Martin Cooper spotted this buff-tailed bumblebee queen
foraging on his Mahonia flowers in Ipswich on a sunny
January day in 2015.
Photo credit: Martin Cooper [via Flickr CC]

However, there is one flying pollinator that can be spotted this time of year here in Bristol, and indeed, other warmer regions of the UK. It is the common buff-tailed bumblebee (Bombus terrestris). This species was first spotted during the winter of 1990, in Exeter. Sightings have been increasing ever since and include nest-founding queens, workers and males, suggesting this is a winter generation of the species.

The mated queen will emerge from her subterranean dormant state (diapause) during warm winter weather and set about establishing a new colony. The potential cost of waking up early is that the warm weather could be short-lived and temperatures could plummet. The benefit, of course, is that there’s nobody to compete with for food. If successful, the queen can establish a colony before the other pollinators even wake up from their winter nap.

Introduced plants provide winter forage

Of course, there is potentially another cost to emerging early – there could be nothing to eat. Bees are able to forage at temperatures around 0oC, but if there aren’t enough plants in flower, they won’t find the pollen and nectar needed to sustain the colony. Few native UK species flower in winter, but species introduced by avid gardeners to bring some winter colour to the garden, also bring some much-needed food to the buff-tailed bumblebee.

Researchers at Queen Mary University of London and The London Natural History Society, conducted a study of buff-tailed bumblebees foraging in London parks and gardens during winter about ten years ago. They wanted to see just how much food the bees were finding as food is directly related to the success of the colony.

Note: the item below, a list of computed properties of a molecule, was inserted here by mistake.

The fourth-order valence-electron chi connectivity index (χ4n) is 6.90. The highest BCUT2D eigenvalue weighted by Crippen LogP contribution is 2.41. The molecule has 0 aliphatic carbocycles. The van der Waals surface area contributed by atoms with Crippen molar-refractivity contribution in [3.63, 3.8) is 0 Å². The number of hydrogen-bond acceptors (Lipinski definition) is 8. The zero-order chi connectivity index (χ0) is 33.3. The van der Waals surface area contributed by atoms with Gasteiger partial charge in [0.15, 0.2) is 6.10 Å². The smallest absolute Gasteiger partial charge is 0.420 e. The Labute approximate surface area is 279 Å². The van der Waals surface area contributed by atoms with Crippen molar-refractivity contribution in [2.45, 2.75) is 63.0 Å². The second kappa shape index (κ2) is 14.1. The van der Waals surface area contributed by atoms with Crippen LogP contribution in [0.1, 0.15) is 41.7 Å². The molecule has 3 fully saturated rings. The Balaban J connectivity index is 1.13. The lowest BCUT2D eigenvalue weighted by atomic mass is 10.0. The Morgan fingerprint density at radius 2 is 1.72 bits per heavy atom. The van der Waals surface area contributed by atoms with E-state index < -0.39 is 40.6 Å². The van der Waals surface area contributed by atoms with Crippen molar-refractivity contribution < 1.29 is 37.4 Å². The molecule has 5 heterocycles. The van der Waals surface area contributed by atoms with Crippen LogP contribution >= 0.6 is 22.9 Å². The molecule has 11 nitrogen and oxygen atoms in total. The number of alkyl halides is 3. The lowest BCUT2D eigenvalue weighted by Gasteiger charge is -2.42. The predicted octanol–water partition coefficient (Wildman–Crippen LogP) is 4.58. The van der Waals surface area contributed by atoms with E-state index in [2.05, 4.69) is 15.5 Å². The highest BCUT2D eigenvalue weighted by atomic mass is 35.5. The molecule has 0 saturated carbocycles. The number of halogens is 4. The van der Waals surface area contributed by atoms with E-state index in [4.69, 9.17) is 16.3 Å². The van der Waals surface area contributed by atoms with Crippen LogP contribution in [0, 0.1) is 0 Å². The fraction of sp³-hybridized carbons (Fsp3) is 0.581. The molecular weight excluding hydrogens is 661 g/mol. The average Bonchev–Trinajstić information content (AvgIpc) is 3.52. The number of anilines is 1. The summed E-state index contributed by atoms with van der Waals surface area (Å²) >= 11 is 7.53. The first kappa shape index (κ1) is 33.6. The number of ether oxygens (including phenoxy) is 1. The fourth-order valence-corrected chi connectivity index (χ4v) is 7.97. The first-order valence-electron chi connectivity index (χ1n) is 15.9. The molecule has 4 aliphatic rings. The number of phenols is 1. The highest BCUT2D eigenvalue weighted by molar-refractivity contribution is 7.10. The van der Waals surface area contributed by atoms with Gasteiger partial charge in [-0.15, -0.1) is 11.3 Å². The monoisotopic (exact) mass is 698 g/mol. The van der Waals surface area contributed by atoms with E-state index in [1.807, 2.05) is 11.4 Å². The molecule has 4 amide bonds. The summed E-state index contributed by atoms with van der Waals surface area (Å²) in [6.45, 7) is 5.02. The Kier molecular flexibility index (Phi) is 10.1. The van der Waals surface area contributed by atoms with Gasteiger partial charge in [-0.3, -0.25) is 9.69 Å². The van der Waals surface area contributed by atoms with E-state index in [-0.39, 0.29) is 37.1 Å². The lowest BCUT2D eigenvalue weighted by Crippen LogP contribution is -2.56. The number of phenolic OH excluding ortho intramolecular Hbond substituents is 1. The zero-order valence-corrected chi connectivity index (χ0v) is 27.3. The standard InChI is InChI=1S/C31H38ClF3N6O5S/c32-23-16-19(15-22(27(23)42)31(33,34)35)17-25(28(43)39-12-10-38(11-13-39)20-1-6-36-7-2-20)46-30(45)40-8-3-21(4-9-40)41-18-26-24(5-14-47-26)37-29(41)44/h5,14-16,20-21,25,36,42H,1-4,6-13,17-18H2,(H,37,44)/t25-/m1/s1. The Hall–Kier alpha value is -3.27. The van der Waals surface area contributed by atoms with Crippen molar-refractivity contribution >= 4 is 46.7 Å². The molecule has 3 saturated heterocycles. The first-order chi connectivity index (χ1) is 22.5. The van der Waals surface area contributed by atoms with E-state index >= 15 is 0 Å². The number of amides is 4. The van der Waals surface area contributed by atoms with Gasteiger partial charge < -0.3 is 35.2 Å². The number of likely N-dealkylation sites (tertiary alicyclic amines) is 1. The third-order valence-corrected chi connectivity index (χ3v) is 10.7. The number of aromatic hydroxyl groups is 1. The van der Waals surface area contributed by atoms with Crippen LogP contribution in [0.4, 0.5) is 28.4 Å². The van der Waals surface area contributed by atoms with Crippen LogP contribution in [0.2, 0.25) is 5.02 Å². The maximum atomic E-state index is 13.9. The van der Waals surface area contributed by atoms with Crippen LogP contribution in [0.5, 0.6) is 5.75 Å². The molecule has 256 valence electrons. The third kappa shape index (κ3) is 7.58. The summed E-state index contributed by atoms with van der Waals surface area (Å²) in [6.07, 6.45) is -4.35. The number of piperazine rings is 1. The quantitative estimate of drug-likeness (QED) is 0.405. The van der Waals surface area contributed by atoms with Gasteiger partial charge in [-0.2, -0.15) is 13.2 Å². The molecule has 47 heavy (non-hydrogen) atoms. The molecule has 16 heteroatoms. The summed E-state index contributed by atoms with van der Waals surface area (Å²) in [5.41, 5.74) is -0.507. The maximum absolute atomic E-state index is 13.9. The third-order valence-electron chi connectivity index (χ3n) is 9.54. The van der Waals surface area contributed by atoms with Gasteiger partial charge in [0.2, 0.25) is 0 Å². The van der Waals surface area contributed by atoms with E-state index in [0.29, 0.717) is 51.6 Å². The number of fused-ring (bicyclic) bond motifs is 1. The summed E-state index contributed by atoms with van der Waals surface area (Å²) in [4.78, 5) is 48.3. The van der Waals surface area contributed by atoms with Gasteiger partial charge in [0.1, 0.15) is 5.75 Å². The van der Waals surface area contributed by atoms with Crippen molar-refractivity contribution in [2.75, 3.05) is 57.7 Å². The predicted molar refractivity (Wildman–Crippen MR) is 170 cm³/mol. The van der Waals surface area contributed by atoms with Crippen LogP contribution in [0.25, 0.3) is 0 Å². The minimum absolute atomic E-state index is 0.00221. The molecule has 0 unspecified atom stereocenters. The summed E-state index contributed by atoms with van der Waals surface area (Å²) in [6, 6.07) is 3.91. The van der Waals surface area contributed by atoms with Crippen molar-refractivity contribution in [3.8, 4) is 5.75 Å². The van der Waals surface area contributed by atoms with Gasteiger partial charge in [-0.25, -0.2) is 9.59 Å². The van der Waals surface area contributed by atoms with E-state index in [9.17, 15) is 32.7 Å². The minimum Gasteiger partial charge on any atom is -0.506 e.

The researchers found that there was plenty of forage to sustain the colonies and, in fact, the foraging rates they recorded near the end of winter were equivalent to peak foraging rates found in the height of summer. This doesn’t mean that the winter-flowering plants, such as the evergreen shrubs of the Mahonia spp., are providing more pollen and nectar than all the plants in the height of summer. But it does mean that each flower might have more pollen and nectar available because there aren’t other pollinators out and about also using the resource. The bumblebees, therefore, don’t need to go as far to find an equivalent amount of food and so they can collect it at a faster rate.  

Strategies for tolerating cold

Buff-tailed bumblebees aren’t as tolerant to cold as some other bee species; workers will freeze solid at about -7.1oC while queens freeze at -7.4oC. The bumblebees can obviously find warmth in the colony, but they need to forage and therefore be able to tolerate short spells of cold during the winter months. They may even need to tolerate cold temperatures for up to 24 hours as bumblebees often overnight away from the colony when they are unable to return from foraging.